French co-writer/director Alain Corneau, best known here for his 1991 Tous les Matins du Monde, complicates the intrigue with a suppressed but definite erotic charge between Christine and Isabella, as well as a shared male lover between them. Ambitious, talented and attractive, Isabelle at first trusts and admires Christine despite misgivings. She'll learn quickly, especially after a particularly public humiliation. To say any more would be to say too much about the extraordinary developments in the Paris office of the U.S. company.
All About Eve, The Devil Wears Prada and Damages dramatize this kind of sociopathic, sadist behavior better, but Love Crime gives the subordinate many specific reasons for retaliation. With more than a smattering of misogyny and an equally cynical portrayal of most of the male subordinates, Love Crime particularizes the cutthroat corporate world without explicitly interrogating the inhumane, destructive global business mindset. It cares most about the emotional and intellectual contest between Isabelle and Christine, using the American company's bureaucratic backdrop as a forcefully contributing factor.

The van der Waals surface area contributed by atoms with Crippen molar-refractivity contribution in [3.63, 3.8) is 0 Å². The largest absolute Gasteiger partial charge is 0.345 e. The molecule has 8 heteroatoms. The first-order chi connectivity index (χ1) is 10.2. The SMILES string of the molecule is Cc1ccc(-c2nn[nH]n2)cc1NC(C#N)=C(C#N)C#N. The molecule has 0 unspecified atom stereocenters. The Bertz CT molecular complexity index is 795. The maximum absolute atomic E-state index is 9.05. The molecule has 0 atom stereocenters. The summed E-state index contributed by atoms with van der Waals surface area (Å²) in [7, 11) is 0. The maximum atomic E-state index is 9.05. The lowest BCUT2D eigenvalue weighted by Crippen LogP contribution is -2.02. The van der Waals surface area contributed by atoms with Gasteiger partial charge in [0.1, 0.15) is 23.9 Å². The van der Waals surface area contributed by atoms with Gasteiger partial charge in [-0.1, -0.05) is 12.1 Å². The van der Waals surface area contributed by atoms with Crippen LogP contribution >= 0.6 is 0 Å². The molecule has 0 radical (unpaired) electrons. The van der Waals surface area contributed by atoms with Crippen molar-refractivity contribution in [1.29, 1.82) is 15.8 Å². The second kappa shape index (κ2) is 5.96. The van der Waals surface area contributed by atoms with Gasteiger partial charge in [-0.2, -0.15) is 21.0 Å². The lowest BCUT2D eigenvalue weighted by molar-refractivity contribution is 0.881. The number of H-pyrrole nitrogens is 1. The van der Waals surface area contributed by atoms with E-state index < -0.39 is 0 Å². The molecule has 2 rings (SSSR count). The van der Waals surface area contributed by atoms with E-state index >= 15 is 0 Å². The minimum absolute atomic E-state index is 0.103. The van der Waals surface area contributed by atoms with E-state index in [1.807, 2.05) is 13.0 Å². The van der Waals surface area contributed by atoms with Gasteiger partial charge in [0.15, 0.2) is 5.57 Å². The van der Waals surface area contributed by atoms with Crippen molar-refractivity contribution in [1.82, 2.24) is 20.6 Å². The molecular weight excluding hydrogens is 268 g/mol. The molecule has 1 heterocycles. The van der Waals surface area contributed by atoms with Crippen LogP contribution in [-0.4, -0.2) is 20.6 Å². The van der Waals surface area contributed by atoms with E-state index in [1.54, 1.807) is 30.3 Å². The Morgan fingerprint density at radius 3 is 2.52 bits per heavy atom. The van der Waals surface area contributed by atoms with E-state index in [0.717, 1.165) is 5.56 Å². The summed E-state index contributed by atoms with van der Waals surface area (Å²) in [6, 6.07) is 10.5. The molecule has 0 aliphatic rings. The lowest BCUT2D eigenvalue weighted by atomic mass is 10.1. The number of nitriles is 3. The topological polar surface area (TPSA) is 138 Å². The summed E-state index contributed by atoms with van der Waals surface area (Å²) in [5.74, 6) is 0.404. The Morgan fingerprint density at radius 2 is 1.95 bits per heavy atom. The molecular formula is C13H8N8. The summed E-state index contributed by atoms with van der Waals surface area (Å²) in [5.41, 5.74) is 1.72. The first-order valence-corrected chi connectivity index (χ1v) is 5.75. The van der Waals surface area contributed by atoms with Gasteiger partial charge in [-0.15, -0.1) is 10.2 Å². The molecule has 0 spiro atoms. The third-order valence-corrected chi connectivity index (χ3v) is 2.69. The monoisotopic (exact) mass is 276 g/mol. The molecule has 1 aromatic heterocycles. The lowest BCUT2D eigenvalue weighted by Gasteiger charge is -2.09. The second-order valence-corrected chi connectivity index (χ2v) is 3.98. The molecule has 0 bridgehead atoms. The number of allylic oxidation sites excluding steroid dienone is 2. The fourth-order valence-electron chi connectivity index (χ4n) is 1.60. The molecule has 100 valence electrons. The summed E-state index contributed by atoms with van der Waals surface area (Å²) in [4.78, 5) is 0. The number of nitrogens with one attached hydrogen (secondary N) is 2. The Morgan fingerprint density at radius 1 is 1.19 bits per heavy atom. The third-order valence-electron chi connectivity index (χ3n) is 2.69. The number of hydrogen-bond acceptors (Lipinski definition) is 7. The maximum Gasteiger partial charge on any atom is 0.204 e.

Better production values would have intensified the atmosphere, especially more appropriate lighting, using a chiaroscuro design, for example. The art direction relies on equally uninteresting, dull colors when a livelier palette would have energized several serviceable but unexceptional scenes. Kristin Scott Thomas' and Ludivine Sagnier's performances carry the film, and they present such a convincing portrait of these women that I recoiled from both, a tribute to their expertise. Love Crime isn't the best entry in the backstabbing genre, but it has a good script with intriguing twists and turns that carry the day. Primarily in French with English subtitles with some English dialogue. At a Landmark cinema.